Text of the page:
Friday, October 29, 2010

The plight of the parent of the "Homework Avoider"

I was at the gym the other day talking to a bunch of parents while waiting for our spin class to begin, and I asked them what was the hot button issue they were having with their teen. With resounding unanimity and gusto, they said 'HOMEWORK". Some things never change, and teens avoiding homework has been an issue between parents and kids since homework was invented. Truly, doing something that isn't fun.......isn't fun!

 For parents, this homework avoidance may be something new for their kid. In elementary school, homework is fun. It makes a kid feel a little grown-up, it is usually very project oriented and gives them a chance to tap into some creativity, and finally and most importantly, it pleases their parents when they do it. Elementary school kids are developmentally wired  to want to please their parents. As a teenager, not so much.

Here is what is behind homework avoidance:
1. It is usually quite boring, no more building dioramas.
2. It is hard, maybe not just in one subject, but all subjects. School work gets harder and more challenging, and it is a rude awakening to not feel smart all the time.
3. Perhaps a few assignments have been missed, and now they are in the deep, dark hole of being behind and feel like they can never catch up.
4. They are tired. Days get really long with activities/jobs/sports after school, and then homework.
5. It feels daunting that there might be several hours of sitting down and concentrating.
6. And most importantly, drum roll please, they want to be "hanging" with their friends, even if it is virtually.

This is alot for parents to battle against, and most of it is not what you actually see when you walk into your teens room. What you do see is multiple screens on the computer, with facebook being the most prominent, the phone in their lap fingers tapping away in conversation, a downloaded TV show or movie playing away on their IPHONE, or ITOUCH, and yes there may be a textbook open somewhere in there. Those underlying feelings of frustration, anxiety and boredom are cloaked by all those copious amounts of avoidance behaviors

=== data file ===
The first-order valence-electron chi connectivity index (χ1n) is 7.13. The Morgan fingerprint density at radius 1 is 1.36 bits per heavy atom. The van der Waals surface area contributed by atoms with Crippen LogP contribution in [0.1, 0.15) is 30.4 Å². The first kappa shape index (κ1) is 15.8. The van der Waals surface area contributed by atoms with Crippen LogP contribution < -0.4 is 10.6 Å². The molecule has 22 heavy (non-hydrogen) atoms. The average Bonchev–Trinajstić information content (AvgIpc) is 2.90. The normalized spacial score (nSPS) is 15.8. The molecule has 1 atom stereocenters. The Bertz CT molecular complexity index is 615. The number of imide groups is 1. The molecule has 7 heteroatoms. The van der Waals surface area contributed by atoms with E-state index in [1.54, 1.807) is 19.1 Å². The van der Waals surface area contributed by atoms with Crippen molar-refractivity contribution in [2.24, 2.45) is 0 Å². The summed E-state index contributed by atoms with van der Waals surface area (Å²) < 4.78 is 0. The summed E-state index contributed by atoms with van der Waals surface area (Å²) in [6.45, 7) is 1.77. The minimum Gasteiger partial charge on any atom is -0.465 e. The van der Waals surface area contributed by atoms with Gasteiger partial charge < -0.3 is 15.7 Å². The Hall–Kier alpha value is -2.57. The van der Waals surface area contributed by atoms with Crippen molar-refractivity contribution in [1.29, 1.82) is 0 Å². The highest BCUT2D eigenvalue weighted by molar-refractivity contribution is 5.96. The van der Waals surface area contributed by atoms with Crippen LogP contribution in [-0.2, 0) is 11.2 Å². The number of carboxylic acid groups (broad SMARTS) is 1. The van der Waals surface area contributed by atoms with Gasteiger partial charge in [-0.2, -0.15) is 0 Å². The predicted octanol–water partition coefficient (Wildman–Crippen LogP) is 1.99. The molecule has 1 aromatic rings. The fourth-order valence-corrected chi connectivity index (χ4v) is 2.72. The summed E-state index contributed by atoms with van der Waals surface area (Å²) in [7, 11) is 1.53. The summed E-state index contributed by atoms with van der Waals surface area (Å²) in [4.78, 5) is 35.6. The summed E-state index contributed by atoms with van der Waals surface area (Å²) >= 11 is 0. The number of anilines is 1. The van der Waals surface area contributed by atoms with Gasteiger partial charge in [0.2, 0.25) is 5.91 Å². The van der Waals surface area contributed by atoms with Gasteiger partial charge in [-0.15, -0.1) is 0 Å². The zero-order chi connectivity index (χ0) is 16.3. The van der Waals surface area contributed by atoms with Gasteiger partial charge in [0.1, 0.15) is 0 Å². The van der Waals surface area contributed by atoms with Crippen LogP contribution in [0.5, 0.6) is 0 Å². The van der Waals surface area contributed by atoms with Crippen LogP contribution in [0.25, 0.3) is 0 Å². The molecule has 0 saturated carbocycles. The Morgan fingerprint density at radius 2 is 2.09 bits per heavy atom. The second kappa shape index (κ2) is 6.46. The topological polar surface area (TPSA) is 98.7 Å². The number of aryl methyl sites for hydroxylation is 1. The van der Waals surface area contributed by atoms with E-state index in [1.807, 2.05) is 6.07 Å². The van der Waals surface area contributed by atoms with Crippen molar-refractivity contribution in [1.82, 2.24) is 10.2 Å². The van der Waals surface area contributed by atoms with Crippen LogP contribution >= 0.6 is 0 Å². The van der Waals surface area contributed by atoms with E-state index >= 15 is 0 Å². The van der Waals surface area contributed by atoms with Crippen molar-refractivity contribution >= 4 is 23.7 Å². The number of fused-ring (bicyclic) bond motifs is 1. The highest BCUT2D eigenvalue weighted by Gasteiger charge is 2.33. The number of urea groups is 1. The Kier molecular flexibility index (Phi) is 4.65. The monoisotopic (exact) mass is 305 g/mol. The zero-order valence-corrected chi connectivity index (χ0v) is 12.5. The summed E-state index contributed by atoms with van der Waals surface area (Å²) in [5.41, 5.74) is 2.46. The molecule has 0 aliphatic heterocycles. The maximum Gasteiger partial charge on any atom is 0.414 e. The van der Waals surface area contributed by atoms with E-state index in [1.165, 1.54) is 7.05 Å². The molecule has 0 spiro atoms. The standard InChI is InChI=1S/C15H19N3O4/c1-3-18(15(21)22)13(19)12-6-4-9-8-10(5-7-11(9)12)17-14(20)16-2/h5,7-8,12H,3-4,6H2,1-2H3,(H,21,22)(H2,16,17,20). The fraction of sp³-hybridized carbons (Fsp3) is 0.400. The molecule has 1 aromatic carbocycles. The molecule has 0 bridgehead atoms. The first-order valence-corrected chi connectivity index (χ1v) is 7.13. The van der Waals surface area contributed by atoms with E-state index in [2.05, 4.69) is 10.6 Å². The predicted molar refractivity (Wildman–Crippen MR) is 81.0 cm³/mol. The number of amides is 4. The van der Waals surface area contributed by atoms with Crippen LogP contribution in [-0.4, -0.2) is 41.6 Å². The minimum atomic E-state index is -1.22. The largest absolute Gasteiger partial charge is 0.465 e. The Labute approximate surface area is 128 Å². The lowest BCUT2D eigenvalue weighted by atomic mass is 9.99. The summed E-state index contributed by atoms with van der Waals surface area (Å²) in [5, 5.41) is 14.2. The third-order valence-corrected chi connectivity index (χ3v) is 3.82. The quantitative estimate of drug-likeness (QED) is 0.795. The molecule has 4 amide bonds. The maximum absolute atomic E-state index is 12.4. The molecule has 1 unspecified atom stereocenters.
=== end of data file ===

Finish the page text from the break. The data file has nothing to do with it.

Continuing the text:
First of all, close your eyes and visualize yourself at this age. How many of you eagerly sat down to do homework? I have very visceral memories myself, of dragging the phone with its long cord (I'm old) into my room, and whispering away for what must have been hours to my 7 best friends. We had a lot of catching up to do since we had parted after school, and I had to speak to each and every one of them.  The first thing is to understand with them, rather than argue and criticize them for their lack of attention to what to you is the most important thing they should be doing.

Here is your "I Get it " moment. Rather then going into their room and in a raised, disgusted voice saying, "Get of that damn phone, and shut down that facebook or I am taking both away. Either you do your homework, and get your priorities straight or (fill in the blank her with your threat du jour)". You can go another way and say" I get how boring some of this stuff is, or I know this math, or this french, or this chemistry or biology is really tough stuff, or I know you have alot going on in your life these days, and it must be hard to focus on your homework. Or, (this is especially for the kids who may have ADD or ADHD) I  know how hard it is for you to have to sit and concentrate on all this stuff at one time. Let them know that you get that this is hard, frustrating, boring etc. AND that there is nothing wrong with them for feeling this way. Then you can get to the planning piece. You can say "lets figure this out so we don't have to be arguing about it every night. We can't change that you have homework, and that we expect you do it, but we can figure out a way that works for you." Parents maybe your kid can't sit for 2 hours at a time. Maybe work out a plan where they work in the kitchen for 30 minutes, without phone and computer, and then take  15 min breaks to "chat with friends". Many phone carriers and Internet companies  have parental control programs where you can program phones and computers like DVRs, scheduling when they are on or off. This is a great tool, because you and your kids can come up with a schedule together, and it takes away all the arguing of turn off your phone!, get off facebook! The bottom line is you want to avoid the power struggle of "Do your homework!" VS "You can't make me!"
Which by the way is actually true. If kids feel that you are trying to MAKE them do something, they will do everything in their power to show you just how powerless you are, by just not doing it.

Understanding with them and planning with them teaches them to look at what gets in their way to do what they need to do, and figure out strategies that can support them. This is a life skill they will need to take with them in the next phase of their lives. If you take control of how and when they do or don't their homework, they will never learn how to manage all the distractions of life that are coming their way.

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